In and around Portland, Oregon, a new crop of urban wineries and tasting rooms have opened this year, giving wine lovers new ways to taste Willamette Valley from the city. From a gleaming, state-of-the-art winery perched high in the West Hills, to an Irvington tasting room that deftly pairs pinot and riesling with single-origin chocolate – plus a suburban dining spot with loads of options for flights alongside Pacific Northwest cuisine – these are the newest destinations for enjoying Willamette Valley wines without the drive to wine country.
Prepare to be wowed by the scope and scale of Amaterra winery, a modern marvel perched high up in Portland’s West Hills. This ambitious project – which was many years in the making – doesn’t just include an urban winemaking facility, but also a 12-acre vineyard, a top-notch restaurant, wine and cocktail bar, and event space with lush and sprawling grounds. Plus, it’s got views for days.
Is that a waterfall you see trickling down the sloping hills? And are there lawn games being played on the lawn? Why, yes. Are those the coastal range mountains you see in the distance? On a clear day, yeah. And is that a marriage proposal happening down on the lawn? Most definitely. It all feels utterly removed from the city, but is just 15 minutes from downtown.
Visit Wednesdays through Sundays between 12 – 4:30 PM for wine flights ($25) from Amaterra and its sister label, 51Weeks Winemaking, along with small bites. The current tasting flight includes a Rosé of Pinot Noir, Chardonnay, Pinot Noir, and Éclater from the Willamette and Columbia Valleys.
After 4:30, reserve a table for dinner and sip a glass, bottle, or tasting flight alongside elegant New American cuisine from Executive Chef Jami Flatt. Dishes that are not to be missed include the Swede Hill meatballs (a nod to the Scandanavian immigrants who populated the area in the 1800s), pan-seared scallops, market vegetable risotto, and any of the salads featuring local, hyper-seasonal produce. All the desserts are winners too.
Amaterra’s latest addition, L1 Bar & Terrace, also offers a rotating cocktail and G&T, plus picnic boxes for two.
Reservations at Amaterra are strongly recommended. Book one either by becoming a wine club member, or by paying a one-time $25 fee for a social membership, which can be applied on your first visit to two bottles of wine to go, or refunded if you join the wine club.
Bons Amis (“good friends” in French) is a new experiential tasting room from Willamette Valley-based Brooks Wine and Portland’s first chocolate maker, bean-to-bar Woodblock Chocolate. The duo of like-minded Oregon makers came together to highlight the parallels between growing estate grapes and crafting chocolate from single-origin cacao – and how delicious they can taste together when expertly paired.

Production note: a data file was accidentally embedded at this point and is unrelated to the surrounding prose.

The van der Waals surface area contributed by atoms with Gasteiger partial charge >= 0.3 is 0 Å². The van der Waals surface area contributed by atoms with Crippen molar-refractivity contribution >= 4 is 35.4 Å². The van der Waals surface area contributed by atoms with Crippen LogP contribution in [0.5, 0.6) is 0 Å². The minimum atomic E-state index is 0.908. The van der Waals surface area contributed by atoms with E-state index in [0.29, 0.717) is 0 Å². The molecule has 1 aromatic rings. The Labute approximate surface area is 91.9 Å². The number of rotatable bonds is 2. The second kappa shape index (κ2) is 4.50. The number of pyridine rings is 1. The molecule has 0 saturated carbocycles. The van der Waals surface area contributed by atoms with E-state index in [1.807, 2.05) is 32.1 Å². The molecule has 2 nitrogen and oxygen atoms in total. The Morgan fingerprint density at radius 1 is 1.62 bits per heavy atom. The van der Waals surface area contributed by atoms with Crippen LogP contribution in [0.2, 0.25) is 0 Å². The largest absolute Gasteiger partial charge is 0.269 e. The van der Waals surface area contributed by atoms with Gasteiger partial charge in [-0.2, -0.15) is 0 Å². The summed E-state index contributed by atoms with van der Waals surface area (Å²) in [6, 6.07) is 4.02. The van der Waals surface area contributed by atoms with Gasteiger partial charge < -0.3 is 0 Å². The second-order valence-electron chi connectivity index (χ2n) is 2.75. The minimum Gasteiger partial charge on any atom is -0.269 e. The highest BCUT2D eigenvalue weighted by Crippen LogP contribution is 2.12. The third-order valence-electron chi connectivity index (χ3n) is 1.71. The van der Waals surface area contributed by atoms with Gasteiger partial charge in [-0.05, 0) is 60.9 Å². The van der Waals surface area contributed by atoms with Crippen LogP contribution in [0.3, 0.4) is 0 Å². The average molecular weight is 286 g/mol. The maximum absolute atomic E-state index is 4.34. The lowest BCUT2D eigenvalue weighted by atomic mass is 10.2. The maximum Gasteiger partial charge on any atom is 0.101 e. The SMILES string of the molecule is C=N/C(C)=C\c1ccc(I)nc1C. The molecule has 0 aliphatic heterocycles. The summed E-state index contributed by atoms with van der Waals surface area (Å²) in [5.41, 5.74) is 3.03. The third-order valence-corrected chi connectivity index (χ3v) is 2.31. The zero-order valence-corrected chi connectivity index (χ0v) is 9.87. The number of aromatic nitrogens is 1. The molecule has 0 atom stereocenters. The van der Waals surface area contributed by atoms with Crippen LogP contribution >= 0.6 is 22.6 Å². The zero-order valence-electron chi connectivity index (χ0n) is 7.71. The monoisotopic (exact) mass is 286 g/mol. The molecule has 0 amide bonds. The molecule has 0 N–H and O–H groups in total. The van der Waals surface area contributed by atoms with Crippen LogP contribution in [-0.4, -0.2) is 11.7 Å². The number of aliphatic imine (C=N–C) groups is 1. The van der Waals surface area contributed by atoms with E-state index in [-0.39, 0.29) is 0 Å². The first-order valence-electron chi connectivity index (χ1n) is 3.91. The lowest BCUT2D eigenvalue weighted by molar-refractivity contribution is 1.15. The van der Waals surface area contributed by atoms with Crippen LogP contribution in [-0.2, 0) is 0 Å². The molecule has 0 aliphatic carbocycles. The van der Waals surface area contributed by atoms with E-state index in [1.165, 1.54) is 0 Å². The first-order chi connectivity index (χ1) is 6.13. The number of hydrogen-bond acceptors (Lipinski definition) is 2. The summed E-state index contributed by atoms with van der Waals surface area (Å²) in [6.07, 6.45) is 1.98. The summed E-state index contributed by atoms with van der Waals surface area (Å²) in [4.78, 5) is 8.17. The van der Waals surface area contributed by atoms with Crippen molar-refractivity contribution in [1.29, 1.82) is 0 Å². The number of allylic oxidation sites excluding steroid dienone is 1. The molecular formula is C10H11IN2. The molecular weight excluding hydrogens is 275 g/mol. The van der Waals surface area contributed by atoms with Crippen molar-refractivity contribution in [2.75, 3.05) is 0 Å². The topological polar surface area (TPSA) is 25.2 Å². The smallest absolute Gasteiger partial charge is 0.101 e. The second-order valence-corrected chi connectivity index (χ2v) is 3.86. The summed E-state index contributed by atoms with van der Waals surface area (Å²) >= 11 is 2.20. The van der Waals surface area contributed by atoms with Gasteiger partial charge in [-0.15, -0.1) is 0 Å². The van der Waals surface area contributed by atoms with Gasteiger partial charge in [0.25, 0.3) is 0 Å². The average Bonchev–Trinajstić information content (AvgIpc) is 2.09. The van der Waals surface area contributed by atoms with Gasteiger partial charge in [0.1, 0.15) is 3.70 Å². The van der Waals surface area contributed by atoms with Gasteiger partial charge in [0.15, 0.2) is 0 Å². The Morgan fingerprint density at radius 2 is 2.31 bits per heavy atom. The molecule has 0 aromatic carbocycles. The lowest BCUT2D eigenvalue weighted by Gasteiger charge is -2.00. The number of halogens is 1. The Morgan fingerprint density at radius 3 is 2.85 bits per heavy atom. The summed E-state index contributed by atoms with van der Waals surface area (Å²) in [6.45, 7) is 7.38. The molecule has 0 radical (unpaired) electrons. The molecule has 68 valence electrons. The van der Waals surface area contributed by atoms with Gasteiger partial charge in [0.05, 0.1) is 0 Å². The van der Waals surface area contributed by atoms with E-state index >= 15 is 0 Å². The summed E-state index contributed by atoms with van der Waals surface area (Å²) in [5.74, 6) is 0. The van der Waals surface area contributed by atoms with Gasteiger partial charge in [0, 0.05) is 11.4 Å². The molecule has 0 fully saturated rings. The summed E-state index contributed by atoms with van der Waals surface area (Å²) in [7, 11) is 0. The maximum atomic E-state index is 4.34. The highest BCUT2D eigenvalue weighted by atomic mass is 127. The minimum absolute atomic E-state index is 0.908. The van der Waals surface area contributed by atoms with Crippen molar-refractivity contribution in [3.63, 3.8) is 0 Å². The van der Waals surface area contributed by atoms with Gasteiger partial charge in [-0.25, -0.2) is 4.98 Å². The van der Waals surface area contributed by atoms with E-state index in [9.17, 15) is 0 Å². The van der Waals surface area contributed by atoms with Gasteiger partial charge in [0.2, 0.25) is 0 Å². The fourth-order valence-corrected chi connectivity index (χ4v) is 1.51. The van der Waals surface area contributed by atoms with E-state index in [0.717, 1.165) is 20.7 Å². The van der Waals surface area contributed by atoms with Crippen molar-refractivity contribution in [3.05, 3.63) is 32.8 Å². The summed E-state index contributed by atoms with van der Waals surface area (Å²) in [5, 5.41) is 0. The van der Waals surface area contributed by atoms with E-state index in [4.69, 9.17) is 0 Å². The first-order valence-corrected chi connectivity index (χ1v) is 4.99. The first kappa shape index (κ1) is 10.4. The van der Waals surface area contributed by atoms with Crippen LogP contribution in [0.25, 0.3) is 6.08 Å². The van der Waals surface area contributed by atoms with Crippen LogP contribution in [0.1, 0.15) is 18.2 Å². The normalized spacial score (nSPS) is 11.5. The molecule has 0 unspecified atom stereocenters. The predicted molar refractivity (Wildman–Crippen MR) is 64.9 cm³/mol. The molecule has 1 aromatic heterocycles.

Located in Woodblock’s French-inspired café in their bright and airy manufactory in Irvington, the tasting room café marks the first time that Eola Amity hills-based Brooks has brought its biodynamic wines to Portland.
The signature pairing ($30 per person) features a quartet of Brooks’ 2018 Pinot Noirs with distinctive chocolates from Ecuador, Peru, Tanzania, and Madagascar. The salé/savory pairing ($30) showcases the 2016 Extended Tirage Sparkling Riesling and four savory bites like cacao-coated goat cheese. And the sucré/sweet option serves up a semi-sweet 2018 Cahiers Riesling alongside milk, dark milk, malted, and coffee varieties of chocolate.
There’s even an option for beer lovers: the apéro tasting ($15) includes a chocolate-infused brew from local favorites like Wolves and People, plus tasty salt-brined cocoa beans and cocoa-dusted nuts.
No reservation is required, so pop into Bon Amis on Fridays from 3 – 7 PM, Saturdays 12 – 7 PM, and Sundays 12 – 5 PM.
WVV has been crafting classic Oregon pinots since 1983, and its latest expansion is a satellite tasting room and restaurant on Lake Oswego’s State Street. The sleek and elegant space boasts an impressive glass wine wall, wine lockers, and a trellised patio with outdoor fire pits.
It’s a lovely setting to sip WVV’s sustainable Oregon bubbles, chardonnay, and pinot alongside Pacific Northwest-inspired fare from Chef Cory Rom. Opt for a set seasonal flight, or go the self-curated route ($20-25).
There’s also a seasonal three-course tasting menu with wine pairings ($96), or you can order entrees like sockeye salmon with Meyer lemon mousseline or Carmen Ranch beef shortrib à la carte and have wine pairings customized to your order for an additional $36.
WVV’s Lake Oswego outpost is open Wednesday – Friday from 4 – 9 PM and Saturday and Sunday from 12 – 9 PM.